(a) State the Fundamental Theorem of Finite Abelian Groups (invariant version).

(b) Consider the group $K^{\times}$, under multiplication, of all non-zero elements in a field $K$. Let $A$ be a finite subgroup of $K^{\times}$ of order n. Determine the invariant factors of $A$.

(a) From Advanced Modern Algebra (Rotman):

Every finite abelian group $G$ is a direct sum of cyclic groups, $$G=J(c_1) \oplus ... \oplus J(c_r),$$

where $r \geq 1$, $J(c_i)$ is a cyclic group of order $c_i$, and $$c_1 | c_2 |...|c_r.$$

(b) From Basic Abstract Algebra (Robert Ash):

The multiplicative group of a finite field is cyclic. More generally, if G is a finite subgroup of the multiplicative group of an arbitrary field, then $G$ is cyclic.

So we know that $K^{\times} \cong \Bbb{Z}_n$ for some $n$. So we just find the invariant factors for $\Bbb{Z}_n$ like we do for any finite abelian group. We write it in the form $\Bbb{Z}_n \cong G_{p_1} \oplus G_{p_k}$, where $G_{p_i}$ is the $p_i$-primary subgroup. And then we find $c_1, ... ,c_r$ and we are done.

My Question:

I'm not really sure if I understood the question correctly, because isn't the answer obvious? We can find the invariant factors of $K^{\times}$ like we do for any group. I'm not really sure if I understood what the question is really asking for.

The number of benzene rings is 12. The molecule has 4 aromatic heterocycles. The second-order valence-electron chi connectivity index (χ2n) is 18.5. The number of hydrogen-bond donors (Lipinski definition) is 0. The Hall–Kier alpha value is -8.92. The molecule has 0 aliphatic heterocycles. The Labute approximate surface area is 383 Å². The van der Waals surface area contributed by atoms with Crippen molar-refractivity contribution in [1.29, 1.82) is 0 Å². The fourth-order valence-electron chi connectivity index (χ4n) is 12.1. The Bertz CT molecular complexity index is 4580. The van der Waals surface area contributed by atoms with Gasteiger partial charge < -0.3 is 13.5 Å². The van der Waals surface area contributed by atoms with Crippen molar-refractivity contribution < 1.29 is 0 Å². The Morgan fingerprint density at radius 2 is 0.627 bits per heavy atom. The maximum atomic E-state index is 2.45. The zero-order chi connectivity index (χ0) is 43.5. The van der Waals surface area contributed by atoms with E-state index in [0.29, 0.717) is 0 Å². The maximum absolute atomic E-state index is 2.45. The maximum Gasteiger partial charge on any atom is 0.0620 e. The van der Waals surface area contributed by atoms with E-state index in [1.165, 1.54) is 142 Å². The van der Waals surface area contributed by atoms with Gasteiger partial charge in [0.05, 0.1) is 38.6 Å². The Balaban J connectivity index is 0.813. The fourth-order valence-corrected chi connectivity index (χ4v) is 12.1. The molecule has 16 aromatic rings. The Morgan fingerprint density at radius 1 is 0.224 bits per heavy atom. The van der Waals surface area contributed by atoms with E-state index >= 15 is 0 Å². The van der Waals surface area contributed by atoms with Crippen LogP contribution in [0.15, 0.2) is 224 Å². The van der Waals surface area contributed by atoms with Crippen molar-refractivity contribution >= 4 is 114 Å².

• 2
    $\begingroup$ Note that $K$ may be an infinite field, so you are to find the invariant factors of $A\subseteq K^\times$, which is a finite subgroup. But besides that, I do not see whether there is anything deeper either. $\endgroup$ – Karl Kronenfeld Aug 20 '13 at 0:18
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    $\begingroup$ I think fact (b) is often proven using the Fundamental Theorem of Finite Abelian Groups (see Proposition 18 in section 9.5 of Dummit and Foote, for instance). So maybe that is what the question is getting at. $\endgroup$ – user55407 Aug 20 '13 at 3:10

The question wants you to explicitly prove (b) from (a). Notice the only invariant factor of a cyclic group $\cong \Bbb Z/a_1\Bbb Z$ is just $\{a_1\}$ (a singleton set clearly satisfies the requirements to be an invariant factor decomposition).

Hint: To show $A$ is cyclic consider the maximum number of solutions to the equation $x^k=1$ in any field and look at any non-cyclic invariant factor decomposition.


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